Thursday, 31 March 2011

israeli weddings

picture from here

Today I have to attend a wedding.
Weddings in Israel are a big deal and I mostly hate to go.
Don't get me wrong- I love to go to weddings of close friends or family members.
But weddings in Israel are usually huge. Today the son of my boss is getting married so of course my boss
invited quite a lot of people from work. Basically I will only attend because of her. It would be rude not to go- and she is nice.

 
My husband and I got married in Switzerland (since I am not Jewish we could not get married in Israel- but that's another story.). Back in Israel we invited our best friends and the very close family for a dinner-party.
It was hard to keep my mother in law from inviting all their neighbours and
cousins and sons and daughters of cousins and their friends...
It's just crazy!

 
And the thing is- you usually bring money as a present. Now what annoys me- I have to attend, I need to somehow spend a bit time there with people I mostly don't know, I don't know either the groom or bride and I even need to pay. And with this money I could have bought sandals for the
girls for summer. Or a nice dress for myself for the wedding of my sister in September or food for a week...
I won't give as much money as others will. It simply does not feel fair towards my family. To be
careful with spending money in our everyday life and then to pay for nothing a big ammount....
Maybe I am greedy? I don't know.
I just don't feel like attending weddings like this...


Wednesday, 30 March 2011

an old farmhouse


Sometimes we are thinking about moving to Switzerland and trying to make a living there.
Thing is that- apart from the problem of finding a job-  I could not live in a city and I have my ideas about a place I want to live in- it should be on the country side but close enough to a shop and school and public transport. It should be in a place with other families...
My dream is to live in an old farmhouse. Sometimes I search for places for sale on the internet. There are so many gorgeous places and it would be so nice to renovate a place like this.
They usually have a disadvantage- they are far from everything... (at least in Swiss standards)




Well... I keep dreaming...
Have a wonderful day!

Sunday, 27 March 2011

a weekend in the big city

My husband and I spent two nights in the "big city". It was a weekend with the company he's working for but we were basically free to do whatever we wanted. So we enjoyed the beach of Tel Aviv, the markets and shops and just some time without the girls.
I found two very nice shops with wonderful furniture and stuff for the house... Now I only need to win in the lottery and also move to a bigger place ;o)
One shop is called "Nedunya"- situated on Ben Yehuda Street (french country kitchen supply- antiques) and the other one is called "Gavriel" in the Neve Zedek neighborhood (new things but with a vintage flair to it).
Tel Aviv is a great city...

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When we came home yesterday at lunch time we worked in our garden. We got last year a big pool (2.40m diameter!) and our garden is not really even. So this summer we want a place that is even- otherwise the water in the pool is always deeper on one side. We started to put big stones and level out the ground in one place. The girls loved to help digging and playing with the dirt. My husband hung a tire on the tree for the girls to play with. Next weekend we will have to work some more in the garden.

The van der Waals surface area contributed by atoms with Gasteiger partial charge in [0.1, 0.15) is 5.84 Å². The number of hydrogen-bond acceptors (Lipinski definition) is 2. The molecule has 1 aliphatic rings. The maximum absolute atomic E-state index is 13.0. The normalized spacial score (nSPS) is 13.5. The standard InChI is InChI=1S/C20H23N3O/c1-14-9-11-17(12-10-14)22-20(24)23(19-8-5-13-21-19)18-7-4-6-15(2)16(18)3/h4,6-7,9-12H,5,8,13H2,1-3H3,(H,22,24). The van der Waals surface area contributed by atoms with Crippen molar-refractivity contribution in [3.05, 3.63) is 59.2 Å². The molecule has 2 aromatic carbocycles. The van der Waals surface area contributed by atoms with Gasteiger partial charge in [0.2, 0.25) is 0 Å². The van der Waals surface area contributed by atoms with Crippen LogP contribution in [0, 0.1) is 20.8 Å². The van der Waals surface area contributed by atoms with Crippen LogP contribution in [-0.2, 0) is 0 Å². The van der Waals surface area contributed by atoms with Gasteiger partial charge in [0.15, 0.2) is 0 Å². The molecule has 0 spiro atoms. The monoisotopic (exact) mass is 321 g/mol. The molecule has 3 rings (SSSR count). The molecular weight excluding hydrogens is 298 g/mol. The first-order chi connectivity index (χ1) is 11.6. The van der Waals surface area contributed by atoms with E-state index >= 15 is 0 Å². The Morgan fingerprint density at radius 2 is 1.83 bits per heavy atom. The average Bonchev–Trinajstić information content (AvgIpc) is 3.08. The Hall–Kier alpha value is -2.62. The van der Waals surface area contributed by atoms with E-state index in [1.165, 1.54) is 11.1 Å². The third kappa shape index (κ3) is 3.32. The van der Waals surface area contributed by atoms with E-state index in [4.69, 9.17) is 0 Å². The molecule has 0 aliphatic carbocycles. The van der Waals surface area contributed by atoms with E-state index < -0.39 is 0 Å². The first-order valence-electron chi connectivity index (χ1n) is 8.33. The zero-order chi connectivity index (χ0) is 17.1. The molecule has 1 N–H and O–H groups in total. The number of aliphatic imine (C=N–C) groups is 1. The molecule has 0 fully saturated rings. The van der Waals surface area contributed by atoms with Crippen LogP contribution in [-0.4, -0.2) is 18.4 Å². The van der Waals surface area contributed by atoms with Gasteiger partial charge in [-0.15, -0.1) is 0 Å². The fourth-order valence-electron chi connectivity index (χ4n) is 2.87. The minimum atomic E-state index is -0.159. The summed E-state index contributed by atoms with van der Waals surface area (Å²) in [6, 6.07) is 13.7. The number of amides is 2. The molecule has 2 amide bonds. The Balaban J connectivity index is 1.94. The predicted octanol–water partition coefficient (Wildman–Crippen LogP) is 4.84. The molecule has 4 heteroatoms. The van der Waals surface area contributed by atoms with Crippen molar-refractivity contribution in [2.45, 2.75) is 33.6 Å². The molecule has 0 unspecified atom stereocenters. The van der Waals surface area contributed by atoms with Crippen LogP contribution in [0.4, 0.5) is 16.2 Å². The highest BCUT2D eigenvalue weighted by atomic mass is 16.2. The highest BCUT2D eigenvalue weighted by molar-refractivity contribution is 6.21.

Tuesday, 22 March 2011

tuesday's handmade



An artist I just discovered on etsy: David Scheirer. I love his work. You can find his blog here and his shop on etsy here.

Another artist I admire is Alice Cantrell. You can find her blog here. I have a calendar with her work hanging in our home and just love to look at those pictures!




Saturday, 19 March 2011

costumes

The stick-horse I made for Neomi.

Helen in her bird-costume.
Neomi is Pippi Longstocking.

I managed to finish the costumes and the girls could wear them today. We went to visit friends in another kibbutz and joined the Purim-party there. It was a very nice, sunny day and we had lots of fun. Tomorrow and on Monday we have some Purim- celebrations here in our kibbutz and the girls can get dressed up again.
*******
For the ones who are interested to make a stick horse too: I used the tutorial of Hetty. You can find it here.

Thursday, 17 March 2011

gratitude


During those days with all those terrible news I feel that it is also very important to be happy about all the nice and wonderful things in the world, to feel gratitude for all the good things we are blessed with!
I dug out a lovely book my husband gave me years ago to my birthday shortly after we met.
It is a lovely handcrafted book. I keep there some precious things- like some early pictures of the two of us, some letters from the beginning of our relationship. I also started to use the book to write down all the wonderful things that make me happy- small notes that make me smile even after years passed.
Somehow I stopped but now I want to start again.

So here some of the wonderful things from yesterday:

- the first sweet smell of lemon-blossom

- the smell of freshly cut grass in the sunshine

- the wonderful pink blossom on some trees

- the happy face of Helen- smeared all over with chocolate-spread while baking pita over the fire

- reading Pippi Longstocking to Neomi before she went to sleep

I am so grateful that we have everything we need- food, a warm place to sleep, clothes, water to drink and wash... and most of all- that we have eachother and that we are healthy!


Monday, 14 March 2011

purim


Purim is getting closer. On Purim the story of Esther from the Bible is told and the kids dress up. Neomi will be Pippi Longstocking. I sew her a shirt and pants and I am also making her a stick-horse (since Pippi is living with a mokey and a horse). For Helen I am doing a bird-costume... I already cut almost 200 "feathers" from left over fabric... I guess I will have to make "night-shifts" to get everything ready on time.